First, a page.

Following a backlash from the enterprises and various organizations, Mozilla has decided to go with Microsoft’s strategy and will now release only one major Firefox release per year, at least for the institutions.
According to the open source organization, ESR (Extended Support Release) version of Firefox will continue to receive various security updates but will leave Web or Add-ons platform with no changes whatsoever.
While additional details will be revealed within a week, you can check the ESR wiki page for mailing list subscription.
Now with sites pre-loading and safe browsing.
A new Google Chrome release has recently hit the streets, which can now be downloaded from the official page as version 17 (Beta).
Including various tweaks and bug fixes, Google Chrome 17 also brings two new features that will benefit both hardcore and new users.
Back in 2011, Google has launched a HTML5 based Angry Birds game, which could be played for free with a WebGL compatible web browser.
Now, Microsoft has decided to follow Google’s lead and promote Internet Explorer in a similar fashion. As a result, “Cut the Rope”, a highly popular game on various mobile devices has been ported to HTML5.
With the Firefox 10, Opera 12 and Internet Explorer 10 releases just around the corner, guys from TomsHardware have decided to test the latest stable builds of the top 5 web browsers on both Windows 7 and Mac OS X Lion.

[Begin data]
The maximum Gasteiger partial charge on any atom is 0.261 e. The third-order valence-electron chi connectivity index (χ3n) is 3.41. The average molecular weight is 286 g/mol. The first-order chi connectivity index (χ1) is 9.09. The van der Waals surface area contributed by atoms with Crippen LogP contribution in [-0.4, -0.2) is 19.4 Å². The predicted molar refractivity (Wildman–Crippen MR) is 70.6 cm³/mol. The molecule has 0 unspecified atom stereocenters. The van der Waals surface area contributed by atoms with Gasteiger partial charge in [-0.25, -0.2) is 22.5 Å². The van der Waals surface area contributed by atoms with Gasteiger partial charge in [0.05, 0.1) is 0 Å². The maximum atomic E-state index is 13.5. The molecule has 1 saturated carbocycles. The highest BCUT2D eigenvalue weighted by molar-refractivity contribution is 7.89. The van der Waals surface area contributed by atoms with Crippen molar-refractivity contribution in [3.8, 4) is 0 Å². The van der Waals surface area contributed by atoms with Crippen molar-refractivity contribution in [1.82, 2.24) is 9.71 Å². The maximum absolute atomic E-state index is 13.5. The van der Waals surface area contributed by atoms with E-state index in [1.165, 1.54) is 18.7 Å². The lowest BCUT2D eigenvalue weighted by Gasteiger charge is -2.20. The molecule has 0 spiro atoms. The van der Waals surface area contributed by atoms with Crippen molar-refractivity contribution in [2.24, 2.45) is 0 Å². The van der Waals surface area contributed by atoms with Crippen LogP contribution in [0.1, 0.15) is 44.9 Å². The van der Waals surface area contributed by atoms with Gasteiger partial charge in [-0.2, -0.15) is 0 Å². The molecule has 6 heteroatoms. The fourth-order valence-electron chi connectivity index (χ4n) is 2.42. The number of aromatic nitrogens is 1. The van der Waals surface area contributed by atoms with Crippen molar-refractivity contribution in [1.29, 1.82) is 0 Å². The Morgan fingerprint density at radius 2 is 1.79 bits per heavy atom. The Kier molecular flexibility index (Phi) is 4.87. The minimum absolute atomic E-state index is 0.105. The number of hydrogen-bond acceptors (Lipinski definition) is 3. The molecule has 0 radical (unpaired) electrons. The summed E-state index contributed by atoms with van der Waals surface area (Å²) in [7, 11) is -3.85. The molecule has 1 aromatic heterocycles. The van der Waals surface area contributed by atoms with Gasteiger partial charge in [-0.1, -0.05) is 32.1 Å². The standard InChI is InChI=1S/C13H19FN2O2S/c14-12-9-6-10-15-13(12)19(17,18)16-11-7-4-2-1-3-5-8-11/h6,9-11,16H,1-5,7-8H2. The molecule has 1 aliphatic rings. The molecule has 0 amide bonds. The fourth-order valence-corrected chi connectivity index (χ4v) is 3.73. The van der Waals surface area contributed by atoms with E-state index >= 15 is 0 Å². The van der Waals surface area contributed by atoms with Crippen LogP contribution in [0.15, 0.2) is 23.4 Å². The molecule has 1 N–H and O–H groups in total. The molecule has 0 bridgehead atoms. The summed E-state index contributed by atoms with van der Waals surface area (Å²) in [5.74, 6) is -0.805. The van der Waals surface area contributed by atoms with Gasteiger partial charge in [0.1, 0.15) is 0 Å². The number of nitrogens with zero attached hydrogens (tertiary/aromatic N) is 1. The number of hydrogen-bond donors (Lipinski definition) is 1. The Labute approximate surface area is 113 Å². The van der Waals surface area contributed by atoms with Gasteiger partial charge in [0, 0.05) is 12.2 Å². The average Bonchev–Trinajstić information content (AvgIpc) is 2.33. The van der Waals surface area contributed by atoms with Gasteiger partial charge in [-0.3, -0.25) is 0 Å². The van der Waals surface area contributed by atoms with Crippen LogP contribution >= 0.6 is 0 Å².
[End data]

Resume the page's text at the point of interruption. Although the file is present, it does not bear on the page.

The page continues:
How did your favorite web browser perform? Let’s find out.
Silk, the Amazon Kindle Fire web browser, has been successfully ported by one of the XDA developer’s nicknamed TyHi and can now work fine across a variety of different Android devices.
Even though there are “unofficial” 64 bit versions of Firefox floating around the Internet, none of them have gained any significant attention from the general user base.
Thanks to Waterfox, a highly optimized version of Firefox specifically designed for the Windows x86-64 users, this 64 bit flavor might gain some momentum.
IE team cooks another cake.
Following Austria, Poland, Sweden, Denmark, Finland and Norway, United States has joined a list of countries that have now less than 1% of the Internet Explorer 6 users.
According to a few tickets that are floating around the bugzilla.mozilla.org web site, it looks like the company behind the open source web browser is really determined to save you as many bytes of memory as possible.
Originally submitted back in July of 2011, a bug #670967, which was marked as resolved just a week ago, aims to “fire a memory-pressure event when the amount of available virtual address space or physical memory is low”.
Happy New Year!
It’s that time of the month again when we look at the market share results for the last month. How your favorite browser did finish the 2011 race? Let’s find out.
Already broken through the 50% barrier, Internet Explorer share continues the downtrend, this time it has decreased by 1.19 point, from 48.95% to 47.76%.